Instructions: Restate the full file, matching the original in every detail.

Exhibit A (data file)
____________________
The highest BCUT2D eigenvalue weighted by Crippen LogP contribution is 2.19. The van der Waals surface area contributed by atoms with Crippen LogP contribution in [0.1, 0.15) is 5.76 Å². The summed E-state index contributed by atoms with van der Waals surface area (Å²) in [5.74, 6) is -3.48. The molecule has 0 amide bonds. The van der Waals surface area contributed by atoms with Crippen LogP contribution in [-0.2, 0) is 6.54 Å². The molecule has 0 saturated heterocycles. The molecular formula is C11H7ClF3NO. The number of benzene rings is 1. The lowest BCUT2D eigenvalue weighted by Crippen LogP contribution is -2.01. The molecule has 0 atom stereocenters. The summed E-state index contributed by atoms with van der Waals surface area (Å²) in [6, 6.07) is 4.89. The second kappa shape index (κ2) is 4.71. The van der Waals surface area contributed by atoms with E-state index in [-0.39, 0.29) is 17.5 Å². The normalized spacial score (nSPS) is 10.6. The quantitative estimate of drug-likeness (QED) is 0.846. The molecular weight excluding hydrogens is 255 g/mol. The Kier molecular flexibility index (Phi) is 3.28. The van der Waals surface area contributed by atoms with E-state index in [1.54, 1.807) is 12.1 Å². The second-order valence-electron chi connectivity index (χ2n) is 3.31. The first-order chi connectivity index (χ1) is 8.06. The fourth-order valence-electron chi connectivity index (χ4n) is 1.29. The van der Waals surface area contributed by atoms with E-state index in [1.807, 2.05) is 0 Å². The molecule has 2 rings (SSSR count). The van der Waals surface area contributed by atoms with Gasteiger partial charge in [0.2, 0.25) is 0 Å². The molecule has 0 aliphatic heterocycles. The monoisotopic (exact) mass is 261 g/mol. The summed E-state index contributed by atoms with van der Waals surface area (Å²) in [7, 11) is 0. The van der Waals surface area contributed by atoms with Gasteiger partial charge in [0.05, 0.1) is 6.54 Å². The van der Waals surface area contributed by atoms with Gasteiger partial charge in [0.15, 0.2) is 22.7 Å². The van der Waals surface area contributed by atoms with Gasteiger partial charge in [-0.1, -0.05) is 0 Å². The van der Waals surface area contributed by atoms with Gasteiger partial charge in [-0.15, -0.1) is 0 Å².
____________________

The highest BCUT2D eigenvalue weighted by Crippen LogP contribution is 2.19. The van der Waals surface area contributed by atoms with Crippen LogP contribution in [0.1, 0.15) is 5.76 Å². The summed E-state index contributed by atoms with van der Waals surface area (Å²) in [5.74, 6) is -3.48. The molecule has 0 amide bonds. The van der Waals surface area contributed by atoms with Crippen LogP contribution in [-0.2, 0) is 6.54 Å². The molecule has 0 saturated heterocycles. The molecular formula is C11H7ClF3NO. The number of benzene rings is 1. The lowest BCUT2D eigenvalue weighted by Crippen LogP contribution is -2.01. The molecule has 0 atom stereocenters. The summed E-state index contributed by atoms with van der Waals surface area (Å²) in [6, 6.07) is 4.89. The second kappa shape index (κ2) is 4.71. The van der Waals surface area contributed by atoms with E-state index in [-0.39, 0.29) is 17.5 Å². The normalized spacial score (nSPS) is 10.6. The quantitative estimate of drug-likeness (QED) is 0.846. The molecular weight excluding hydrogens is 255 g/mol. The Kier molecular flexibility index (Phi) is 3.28. The van der Waals surface area contributed by atoms with E-state index in [1.54, 1.807) is 12.1 Å². The second-order valence-electron chi connectivity index (χ2n) is 3.31. The first-order chi connectivity index (χ1) is 8.06. The fourth-order valence-electron chi connectivity index (χ4n) is 1.29. The van der Waals surface area contributed by atoms with E-state index in [1.807, 2.05) is 0 Å². The molecule has 2 rings (SSSR count). The van der Waals surface area contributed by atoms with Gasteiger partial charge in [0.2, 0.25) is 0 Å². The molecule has 0 aliphatic heterocycles. The monoisotopic (exact) mass is 261 g/mol. The summed E-state index contributed by atoms with van der Waals surface area (Å²) in [7, 11) is 0. The van der Waals surface area contributed by atoms with Gasteiger partial charge in [0.05, 0.1) is 6.54 Å². The van der Waals surface area contributed by atoms with Gasteiger partial charge in [0.15, 0.2) is 22.7 Å². The van der Waals surface area contributed by atoms with Gasteiger partial charge in [-0.1, -0.05) is 0 Å². The van der Waals surface area contributed by atoms with Gasteiger partial charge in [-0.15, -0.1) is 0 Å².